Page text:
Freddy's Blog


The Origins of Surveillance

According to Wikipedia:

Surveillance is the monitoring of behaviour, activities, or information for the purpose of influencing, managing or directing.

It is by no means a new concept, as the ability to know what your population is doing at any given time is extremely useful when trying to enforce laws. This is why even in the Bible, there are examples of what is thought to be surveillance:

One evening David got up from his bed and walked around on the roof of the palace. From the roof he saw a woman bathing. The woman was very beautiful, and David sent someone to find out about her. The man said, “She is Bathsheba, the daughter of Eliam and the wife of Uriah the Hittite.” - 2 Samuel 11-12

Later in the passage, David goes on to sleep with Bathseba, even though she was already the wife of Uriah. Cleary, in this example, surveillance was used for David’s own personal gain and pleasure rather than for the greater good.

There is even evidence to believe that the ancient Egyptians were using forms of surveillance, according to Terry Crowdy in his book The Enemy Within: A History of Espionage.

The Hittite king Muwatallis sent two spies into the Egyptian camp posing as deserters to convince pharaoh that the Hittite army was still quite distant. Rameses believed their story and unwittingly allowed part of his army to march into a Hittite ambush.

However this is not the same form of surveillance that we are used to today. David was not using CCTV to spy upon Bathseba, nor was Muwatallis when he sent spies to the Rameses.

If we want to figure out how long mass surveillance (as we understand it today) has been going on, we only need to look back to the 2000's, and we know that the first CCTV was only used in 1927. We can even study the use of surveillance in Nazi and Communist regimes, but if surveillance is such a new concept then how do we explain the use of spies in Egypt or David in the Bible.

This then begs the question as how we define surveillance? If we use the definition at the beginning of this article then both of these cases count. However if both of these cases count, then why are some of us fine with our country spying, and yet not with the use of security cameras?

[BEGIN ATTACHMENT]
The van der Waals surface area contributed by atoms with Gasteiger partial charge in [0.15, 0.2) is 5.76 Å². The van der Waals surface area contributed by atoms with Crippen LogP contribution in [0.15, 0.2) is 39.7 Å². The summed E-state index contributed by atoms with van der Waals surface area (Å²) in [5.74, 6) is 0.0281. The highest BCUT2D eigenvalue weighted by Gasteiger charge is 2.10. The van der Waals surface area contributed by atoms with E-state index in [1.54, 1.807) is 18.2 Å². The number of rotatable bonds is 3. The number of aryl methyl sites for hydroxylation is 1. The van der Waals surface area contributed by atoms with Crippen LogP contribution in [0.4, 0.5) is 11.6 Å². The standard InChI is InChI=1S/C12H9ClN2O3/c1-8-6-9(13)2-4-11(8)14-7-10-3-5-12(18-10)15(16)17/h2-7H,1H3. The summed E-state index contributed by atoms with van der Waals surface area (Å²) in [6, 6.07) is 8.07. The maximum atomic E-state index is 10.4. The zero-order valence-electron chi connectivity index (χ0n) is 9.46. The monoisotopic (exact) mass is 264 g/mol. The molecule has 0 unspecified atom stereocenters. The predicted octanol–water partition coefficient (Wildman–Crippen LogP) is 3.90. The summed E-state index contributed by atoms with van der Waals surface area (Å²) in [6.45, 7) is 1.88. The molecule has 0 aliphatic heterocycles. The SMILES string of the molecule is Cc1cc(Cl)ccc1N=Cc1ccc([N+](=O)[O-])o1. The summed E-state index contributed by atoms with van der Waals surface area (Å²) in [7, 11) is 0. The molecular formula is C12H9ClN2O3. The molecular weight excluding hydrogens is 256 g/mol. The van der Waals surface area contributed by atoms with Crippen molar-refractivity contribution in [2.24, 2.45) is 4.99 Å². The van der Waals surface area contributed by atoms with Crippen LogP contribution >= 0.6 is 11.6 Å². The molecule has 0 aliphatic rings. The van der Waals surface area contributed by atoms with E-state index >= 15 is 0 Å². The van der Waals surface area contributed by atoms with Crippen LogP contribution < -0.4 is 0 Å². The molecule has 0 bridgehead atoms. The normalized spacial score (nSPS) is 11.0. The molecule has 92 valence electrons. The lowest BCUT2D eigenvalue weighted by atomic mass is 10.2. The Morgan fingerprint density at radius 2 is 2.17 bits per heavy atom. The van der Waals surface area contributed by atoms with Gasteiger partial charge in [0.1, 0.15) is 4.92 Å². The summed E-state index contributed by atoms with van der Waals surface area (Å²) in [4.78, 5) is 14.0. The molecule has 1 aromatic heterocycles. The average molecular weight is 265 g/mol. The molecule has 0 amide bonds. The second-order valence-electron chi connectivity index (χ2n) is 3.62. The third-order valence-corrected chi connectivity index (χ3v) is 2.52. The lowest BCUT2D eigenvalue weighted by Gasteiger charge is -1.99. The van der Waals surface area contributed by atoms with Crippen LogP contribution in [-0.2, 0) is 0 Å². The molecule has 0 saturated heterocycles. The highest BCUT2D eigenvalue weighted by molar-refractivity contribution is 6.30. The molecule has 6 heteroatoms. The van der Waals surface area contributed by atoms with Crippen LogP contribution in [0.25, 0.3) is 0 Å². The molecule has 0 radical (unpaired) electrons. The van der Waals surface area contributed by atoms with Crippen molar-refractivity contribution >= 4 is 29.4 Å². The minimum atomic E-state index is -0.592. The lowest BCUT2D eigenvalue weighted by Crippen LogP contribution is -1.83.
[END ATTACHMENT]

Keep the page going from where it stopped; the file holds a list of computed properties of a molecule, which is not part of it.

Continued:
I think it comes down to a very human instinct. We don't really notice if something bad is happening to someone else if it doesn't affect us, it is only when it does that we take a stand.

I think the poem by Martin Niemöller sums it up well:

First they came for the socialists, and I did not speak out—because I was not a socialist.

Then they came for the trade unionists, and I did not speak out— because I was not a trade unionist.

Then they came for the Jews, and I did not speak out—because I was not a Jew.

Then they came for me—and there was no one left to speak for me.

So where did surveillance originate? It's hard to tell. The issue has now become much more prominent thanks to works such as Orwell's 1984 or Ed Snowden's revealing of the NSA's spying capabilities and the constant articles about Facebook and Google's abusive privacy policies.

I think it is fair to say that the act of watching and monitoring others has been going on for longer than we can prove, it's only recently that we've started to record it.

A Brief Insight into the Scary world of AI

As AI progresses it becomes more and more of an everyday thing, and more of a norm.

A few years ago people would have never believed that major companies would be putting loads of Money into smart speakers such as ‘Alexa’ and ‘Google Home’.

Being someone who is working to help create a new virtual assistant, I find it scary to think that we use AI on a regular basis and we probably aren’t even aware of it. Every time we say ‘Hey Siri’ we are using it.

This is alarming because in a lot of cases the AI is listening even when its meant to be off. This a huge privacy risk, and why many people are sceptical about bringing AI into their homes.

The big benefit of AI is that there is no limit to what it can do, beyond battery life. All you have to do for it to be able to do something is tell it the rules.

Take teaching a robot chess for an example: Scientists wanted to make a robot that could beat the best chess player in the world. At first they taught it the best moves that the top players used and knew, the robot was rubbish. Then they tried a different approach. They taught it the rules of chess, and let it figure out the best moves it self. It was unbeatable. It made moves that no-one had ever made before.

This is when people started to realise that all you have to do to make a robot do something, is teach it the basic rules.

This correlates to AI. When you have a conversation with ‘Siri’ it may not feel 100% normal, but that is because it is learning. Siri by now must have had billions of conversations, and that’s why overtime they have got more realistic.

Of course this is also down to the devs, but the software is learning.

This is the future of AI. This is what we are going to see more and more of in the future. AI can already do a lot, such as creating the coldest things know to man from scratch in under a hour, but they are going to be major scientific advances in the future due to AI.

Now I am defiantly not saying the world will be run by Robots, but AI is going to mean an awful lot in the future.